Newspaper article THE JOURNAL RECORD

Barker Wants to Halt Work on State Reporting System

Newspaper article THE JOURNAL RECORD

Barker Wants to Halt Work on State Reporting System

Article excerpt

Gov. George Nigh Thursday disagreed with House Speaker Jim Barker's call for a temporary halt to work on the state's $15 million computerized f inancial reporting system.

Nigh said the year-long delay requested by Barker would cost the state ""millions of dollars in savings'' projected to occur once the system is operational.

""I'd be willing to sit down and let him show me where the savings are going to occur,'' Barker responded. ""That's one of the things I'm interested in.''

Barker said there is ""too much confusion and uncertainty'' about the project, known as the Oklahoma Financial Information System. He said officials do not ""have a clear idea of where we are and where we are going.''

He wants a panel of lawmakers and others to study the project during the summer and recommend ""whether it's worth the cost.''

Nigh said he would favor an immediate study, to get the Finance Information System appropriation passed this year.

""That's probably not going to happen,'' Barker said.

The Muskogee Democrat said he doubted there would be sufficient time before adjournment to conduct an appropriate study.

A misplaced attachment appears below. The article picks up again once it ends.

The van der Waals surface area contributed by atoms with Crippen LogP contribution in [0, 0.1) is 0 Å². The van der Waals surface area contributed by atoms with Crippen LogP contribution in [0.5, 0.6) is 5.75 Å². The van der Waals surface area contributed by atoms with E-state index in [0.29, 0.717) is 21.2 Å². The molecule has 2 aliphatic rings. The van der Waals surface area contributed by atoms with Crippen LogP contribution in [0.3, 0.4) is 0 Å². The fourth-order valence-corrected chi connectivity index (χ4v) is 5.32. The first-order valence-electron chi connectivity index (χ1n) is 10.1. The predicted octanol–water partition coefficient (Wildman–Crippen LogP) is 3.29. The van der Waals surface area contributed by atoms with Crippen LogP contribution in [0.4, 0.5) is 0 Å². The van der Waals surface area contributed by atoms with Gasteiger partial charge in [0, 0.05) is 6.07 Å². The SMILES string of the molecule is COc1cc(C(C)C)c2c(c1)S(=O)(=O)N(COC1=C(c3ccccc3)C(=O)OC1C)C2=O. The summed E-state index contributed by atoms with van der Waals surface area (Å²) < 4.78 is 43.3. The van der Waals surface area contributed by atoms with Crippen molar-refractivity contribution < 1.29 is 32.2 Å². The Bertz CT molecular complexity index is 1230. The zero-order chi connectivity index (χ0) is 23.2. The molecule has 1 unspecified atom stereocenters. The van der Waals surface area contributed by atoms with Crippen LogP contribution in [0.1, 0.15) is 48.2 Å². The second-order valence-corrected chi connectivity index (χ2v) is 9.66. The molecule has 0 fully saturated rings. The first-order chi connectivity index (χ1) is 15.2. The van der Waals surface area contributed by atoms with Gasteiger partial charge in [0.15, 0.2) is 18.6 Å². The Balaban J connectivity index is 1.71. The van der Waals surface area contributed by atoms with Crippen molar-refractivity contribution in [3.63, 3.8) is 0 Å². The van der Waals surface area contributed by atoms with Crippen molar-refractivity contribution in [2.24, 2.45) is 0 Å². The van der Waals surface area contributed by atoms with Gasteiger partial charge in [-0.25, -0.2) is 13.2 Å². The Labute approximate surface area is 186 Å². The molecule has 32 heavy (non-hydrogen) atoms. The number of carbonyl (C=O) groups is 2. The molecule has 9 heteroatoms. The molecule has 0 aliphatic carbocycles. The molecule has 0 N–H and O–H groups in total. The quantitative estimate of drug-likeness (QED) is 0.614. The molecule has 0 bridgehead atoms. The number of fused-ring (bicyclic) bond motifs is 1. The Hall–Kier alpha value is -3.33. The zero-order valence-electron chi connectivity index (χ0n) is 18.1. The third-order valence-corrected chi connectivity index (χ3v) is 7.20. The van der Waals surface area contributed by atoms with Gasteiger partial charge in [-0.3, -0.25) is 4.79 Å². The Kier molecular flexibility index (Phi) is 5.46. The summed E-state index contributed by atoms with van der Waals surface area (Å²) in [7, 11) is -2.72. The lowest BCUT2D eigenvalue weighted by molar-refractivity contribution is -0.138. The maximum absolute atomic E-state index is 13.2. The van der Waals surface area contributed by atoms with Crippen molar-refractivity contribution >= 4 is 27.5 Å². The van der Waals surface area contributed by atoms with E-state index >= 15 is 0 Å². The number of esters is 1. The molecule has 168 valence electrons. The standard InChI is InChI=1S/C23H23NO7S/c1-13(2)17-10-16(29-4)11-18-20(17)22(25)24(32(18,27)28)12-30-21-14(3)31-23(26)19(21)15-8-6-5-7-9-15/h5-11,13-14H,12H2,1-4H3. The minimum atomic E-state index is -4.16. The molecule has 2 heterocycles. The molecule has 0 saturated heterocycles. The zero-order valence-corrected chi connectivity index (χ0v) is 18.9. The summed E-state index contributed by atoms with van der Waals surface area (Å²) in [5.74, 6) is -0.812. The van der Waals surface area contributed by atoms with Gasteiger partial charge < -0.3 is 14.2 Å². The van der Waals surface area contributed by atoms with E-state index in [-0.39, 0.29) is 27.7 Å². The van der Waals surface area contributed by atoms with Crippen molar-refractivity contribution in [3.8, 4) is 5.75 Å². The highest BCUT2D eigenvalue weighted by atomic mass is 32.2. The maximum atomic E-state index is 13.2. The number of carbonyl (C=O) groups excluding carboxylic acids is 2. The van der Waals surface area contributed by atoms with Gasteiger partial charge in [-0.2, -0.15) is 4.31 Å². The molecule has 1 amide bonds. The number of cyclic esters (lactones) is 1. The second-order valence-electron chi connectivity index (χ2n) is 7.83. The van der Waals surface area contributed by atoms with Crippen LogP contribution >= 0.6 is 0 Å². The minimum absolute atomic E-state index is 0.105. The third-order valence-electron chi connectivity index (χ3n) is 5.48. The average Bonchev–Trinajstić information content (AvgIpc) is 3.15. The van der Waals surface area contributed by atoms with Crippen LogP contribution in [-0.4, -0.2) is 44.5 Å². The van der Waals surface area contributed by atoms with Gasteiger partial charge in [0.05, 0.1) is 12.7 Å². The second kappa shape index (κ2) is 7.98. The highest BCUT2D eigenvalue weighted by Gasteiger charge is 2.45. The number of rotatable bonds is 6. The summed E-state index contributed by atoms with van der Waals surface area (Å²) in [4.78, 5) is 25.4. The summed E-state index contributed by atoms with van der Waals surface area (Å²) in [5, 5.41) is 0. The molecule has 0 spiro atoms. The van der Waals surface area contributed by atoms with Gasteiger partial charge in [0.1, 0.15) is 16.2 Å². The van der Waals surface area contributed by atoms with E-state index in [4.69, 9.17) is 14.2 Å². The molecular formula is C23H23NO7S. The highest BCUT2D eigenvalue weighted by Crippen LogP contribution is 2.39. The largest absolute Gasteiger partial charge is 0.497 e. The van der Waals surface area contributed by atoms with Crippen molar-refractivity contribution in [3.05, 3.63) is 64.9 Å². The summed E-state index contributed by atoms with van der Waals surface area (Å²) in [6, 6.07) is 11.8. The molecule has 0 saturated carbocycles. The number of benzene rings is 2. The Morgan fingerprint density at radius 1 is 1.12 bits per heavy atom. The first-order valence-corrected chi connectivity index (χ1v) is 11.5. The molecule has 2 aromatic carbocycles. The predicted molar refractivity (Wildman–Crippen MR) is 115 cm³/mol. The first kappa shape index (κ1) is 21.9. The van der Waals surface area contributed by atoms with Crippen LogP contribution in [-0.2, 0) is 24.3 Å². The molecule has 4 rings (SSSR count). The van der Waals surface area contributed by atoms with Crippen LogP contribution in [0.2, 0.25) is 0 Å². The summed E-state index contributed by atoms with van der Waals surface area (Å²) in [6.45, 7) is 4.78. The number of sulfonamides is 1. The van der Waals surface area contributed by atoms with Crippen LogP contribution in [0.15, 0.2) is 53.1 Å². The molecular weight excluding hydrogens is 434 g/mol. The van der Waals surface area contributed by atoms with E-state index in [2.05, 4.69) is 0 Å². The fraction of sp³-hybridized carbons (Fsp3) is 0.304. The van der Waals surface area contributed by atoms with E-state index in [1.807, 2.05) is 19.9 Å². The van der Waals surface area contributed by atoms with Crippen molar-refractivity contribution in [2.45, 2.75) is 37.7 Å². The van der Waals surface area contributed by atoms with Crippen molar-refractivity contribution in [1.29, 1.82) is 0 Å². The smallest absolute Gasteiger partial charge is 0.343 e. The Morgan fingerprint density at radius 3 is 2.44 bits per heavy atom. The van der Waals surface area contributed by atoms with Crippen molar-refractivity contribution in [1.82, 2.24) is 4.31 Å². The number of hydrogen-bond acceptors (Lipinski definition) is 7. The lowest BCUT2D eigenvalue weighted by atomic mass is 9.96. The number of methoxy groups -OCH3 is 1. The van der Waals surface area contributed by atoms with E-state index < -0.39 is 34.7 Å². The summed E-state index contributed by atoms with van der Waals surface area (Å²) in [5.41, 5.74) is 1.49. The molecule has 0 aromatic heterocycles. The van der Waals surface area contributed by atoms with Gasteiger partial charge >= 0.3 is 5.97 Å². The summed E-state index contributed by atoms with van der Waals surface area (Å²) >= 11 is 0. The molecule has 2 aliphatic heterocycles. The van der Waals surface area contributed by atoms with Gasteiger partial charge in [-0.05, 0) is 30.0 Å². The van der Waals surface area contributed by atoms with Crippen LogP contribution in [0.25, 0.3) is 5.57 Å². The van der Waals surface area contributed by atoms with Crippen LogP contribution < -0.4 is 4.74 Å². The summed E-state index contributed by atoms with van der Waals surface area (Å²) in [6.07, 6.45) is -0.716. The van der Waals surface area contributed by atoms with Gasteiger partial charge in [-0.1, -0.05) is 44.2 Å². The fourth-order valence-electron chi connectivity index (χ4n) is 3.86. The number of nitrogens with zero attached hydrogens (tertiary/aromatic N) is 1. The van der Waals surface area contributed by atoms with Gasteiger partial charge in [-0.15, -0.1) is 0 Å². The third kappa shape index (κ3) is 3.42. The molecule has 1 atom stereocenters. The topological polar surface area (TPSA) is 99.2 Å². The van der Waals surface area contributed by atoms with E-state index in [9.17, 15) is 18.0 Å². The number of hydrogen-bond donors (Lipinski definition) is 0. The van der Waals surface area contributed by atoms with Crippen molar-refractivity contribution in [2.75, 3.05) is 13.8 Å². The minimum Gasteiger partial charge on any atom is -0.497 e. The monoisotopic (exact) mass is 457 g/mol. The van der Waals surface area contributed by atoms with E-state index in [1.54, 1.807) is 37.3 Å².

""I may not be as sold on the project as the governor,'' he added.

Barker said he's uncertain whether the program actually would save the state $60 million a year as claimed originally by its promoters.

The computer project is designed to update and integrate the state's accounting and financial reporting systems.

Barker said the project might cost $30 million to $40 million, instead of the $15 million projected.

The 1984 Legislature appropriated $5.7 million for the project this fiscal year.

The speaker said the state has not had people with ""the proper education or experience'' involved in the project.

He said state employees might be able to write the computer programs needed, instead of contracting the work out to consultants.

Barker also says he had heard complaints from potential bidders that the state was too heavily involved with IBM computers for others to have a fair chance at winning a contract on the project. …

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